FARMINGTON — Ken Christesen won the Republican primary Tuesday night in his bid for reelection as the sheriff and faces no Democratic challenger in the November general election.
"This has been a long campaign," he said, "and I'm happy to get it over with."
Because no Democrats challenged the three Republican contestants, Christesen likely will take the office in November barring a successful write-in candidacy. But a write-in candidate taking sheriff in the general election is unlikely, said San Juan County Clerk Debbie Holmes.
Christesen appears to be on his way to a second four-year term with nearly 60 percent of the 7,085 votes cast in the primary. According to unofficial results, he received 4,227 votes, Mike Kovacs got 2,501 votes and about 35 percent of the total, and Daniel Goldberg took 357 votes, which is about 5 percent of the total.
"It feels good, a little vindication," Christesen said of his large lead, "even through some of the politics of it."
He said his campaign was "draining."
About three hours before most of the unofficial results were counted, Christesen waited with more than 30 supporters sitting at round tables and standing in circles in the Fraternal Order of Police Lodge in Farmington. Everyone was watching the projector image stretched over the far wall. Christesen said he was nervous.
At a corner table, Jack Richards stood watching the screen. He was a sergeant in the Sheriff's Office when Christesen became a volunteer deputy in 1989, and he said he supervised the then "rookie."
On the screen Richards was watching, Christesen had almost 60 percent of the vote.
"He'll win," Richards said, "by a large margin. You could put money on it. He's always done me a good job. There ain't no question about his ethics or his work ability."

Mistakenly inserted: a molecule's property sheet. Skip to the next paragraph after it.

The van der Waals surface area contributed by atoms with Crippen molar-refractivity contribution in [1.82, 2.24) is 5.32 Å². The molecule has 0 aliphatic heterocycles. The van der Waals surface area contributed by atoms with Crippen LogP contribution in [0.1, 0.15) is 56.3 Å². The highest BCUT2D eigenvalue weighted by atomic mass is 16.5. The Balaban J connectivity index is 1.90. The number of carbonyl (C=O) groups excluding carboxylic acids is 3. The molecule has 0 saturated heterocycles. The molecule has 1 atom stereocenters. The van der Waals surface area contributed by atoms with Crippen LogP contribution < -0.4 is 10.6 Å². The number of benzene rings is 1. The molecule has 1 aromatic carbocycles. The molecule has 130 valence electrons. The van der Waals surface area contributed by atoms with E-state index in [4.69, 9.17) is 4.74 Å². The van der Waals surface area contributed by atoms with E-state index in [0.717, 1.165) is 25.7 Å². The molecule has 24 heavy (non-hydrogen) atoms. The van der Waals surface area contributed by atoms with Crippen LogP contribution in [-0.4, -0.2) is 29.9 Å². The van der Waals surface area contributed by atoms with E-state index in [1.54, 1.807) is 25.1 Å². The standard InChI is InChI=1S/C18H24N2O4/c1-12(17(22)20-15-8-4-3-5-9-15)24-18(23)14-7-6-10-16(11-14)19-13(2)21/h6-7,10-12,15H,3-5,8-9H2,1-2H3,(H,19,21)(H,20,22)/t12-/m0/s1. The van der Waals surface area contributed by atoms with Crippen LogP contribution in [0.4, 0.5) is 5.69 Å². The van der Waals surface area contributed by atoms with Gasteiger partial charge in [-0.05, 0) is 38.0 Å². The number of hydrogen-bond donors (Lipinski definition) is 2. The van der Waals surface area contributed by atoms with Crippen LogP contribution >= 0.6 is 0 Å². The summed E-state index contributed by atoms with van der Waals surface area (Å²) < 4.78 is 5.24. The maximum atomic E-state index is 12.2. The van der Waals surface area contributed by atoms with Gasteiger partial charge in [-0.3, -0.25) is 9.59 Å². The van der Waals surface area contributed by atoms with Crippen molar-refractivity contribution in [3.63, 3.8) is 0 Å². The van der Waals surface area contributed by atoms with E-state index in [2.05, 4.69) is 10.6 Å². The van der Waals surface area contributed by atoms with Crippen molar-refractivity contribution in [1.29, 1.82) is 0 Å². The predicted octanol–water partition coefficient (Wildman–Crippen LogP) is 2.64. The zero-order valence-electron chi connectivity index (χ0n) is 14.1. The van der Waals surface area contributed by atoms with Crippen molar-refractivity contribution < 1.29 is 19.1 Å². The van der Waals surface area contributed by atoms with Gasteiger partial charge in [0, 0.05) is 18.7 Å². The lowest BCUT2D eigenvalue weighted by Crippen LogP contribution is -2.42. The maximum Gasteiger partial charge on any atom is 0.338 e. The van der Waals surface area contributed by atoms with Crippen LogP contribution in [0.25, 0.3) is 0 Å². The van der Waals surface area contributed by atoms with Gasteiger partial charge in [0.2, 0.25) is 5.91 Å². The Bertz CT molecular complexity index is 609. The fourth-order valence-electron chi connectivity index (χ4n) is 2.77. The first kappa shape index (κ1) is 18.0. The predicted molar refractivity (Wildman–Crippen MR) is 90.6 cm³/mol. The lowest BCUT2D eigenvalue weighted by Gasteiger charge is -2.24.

Voters who elected Christesen to his second term as sheriff on Tuesday said they chose the candidate because he deters crime, stretches the office's budget, and personally shows that he cares for the community.
"I really haven't followed the other candidates, so I don't know what their thoughts are," said Cindy Morris, after she walked from the Farmington Museum polling place. She had just voted for Christesen. "I just like him."
The Farmington resident said Christesen spoke in her Women Against Crime class, and she shares the same view of crime that he does. Both, she said, want the San Juan County Detention Center to be a place where criminals do not want to return.
Chris Ledek, who also had just cast his vote, said he's heard good and bad news about Christesen, "but it seems the good things outweigh the bad."
Ledek spoke as he was standing next to his wife outside the museum after both Farmington residents had voted for Christesen. He said he has friends who are deputies, and they speak well of Christesen.
"He treats them well," said Liz Ledek, his wife, and the deputies told her he is a "good guy."
Back in the lodge before the large screen — with everyone still watching and Christesen pacing the floor — Richards said the criticism his candidate received has been unfounded and the recently filed lawsuit claiming retaliation and harassment is baseless.
"You run into this stuff in any election," he said.
Early in the race, there were allegations that Kovacs, who recently retired from his position as chief of the Bloomfield Police Department, and Christesen were using ticket quotas, a patrol management system nationally discouraged because many law enforcement officials say it reduces an officer's discretion. Both candidates denied the charges.
Late in the race, The Daily Times discovered in a background check it conducted of all three candidates that Goldberg had been arrested in the 1990s on two felonies charges, but one was dropped and the other reduced to a misdemeanor.
All three candidates have said they stand by the second amendment and would not enforce federal gun laws that they believe threaten to take away resident's firearms.
Efforts to reach Kovacs after votes were tallied were unsuccessful.
But before polls closed, Kovacs said that Tuesday felt like any Tuesday. He spent that day golfing with his son and pulling weeds and working to lay a fence on his in-law's land.
He had said he wouldn't be surprised if he lost because he only started his campaign 90 days ago. Christesen, he believes, began his campaign much earlier.
Goldberg said now that a sheriff has been elected, he needs support.
"I think that we need to get in back of him and hopefully his shortcomings will be corrected," Goldberg said, "and if not, then I think he'll be facing opposition in a couple years again."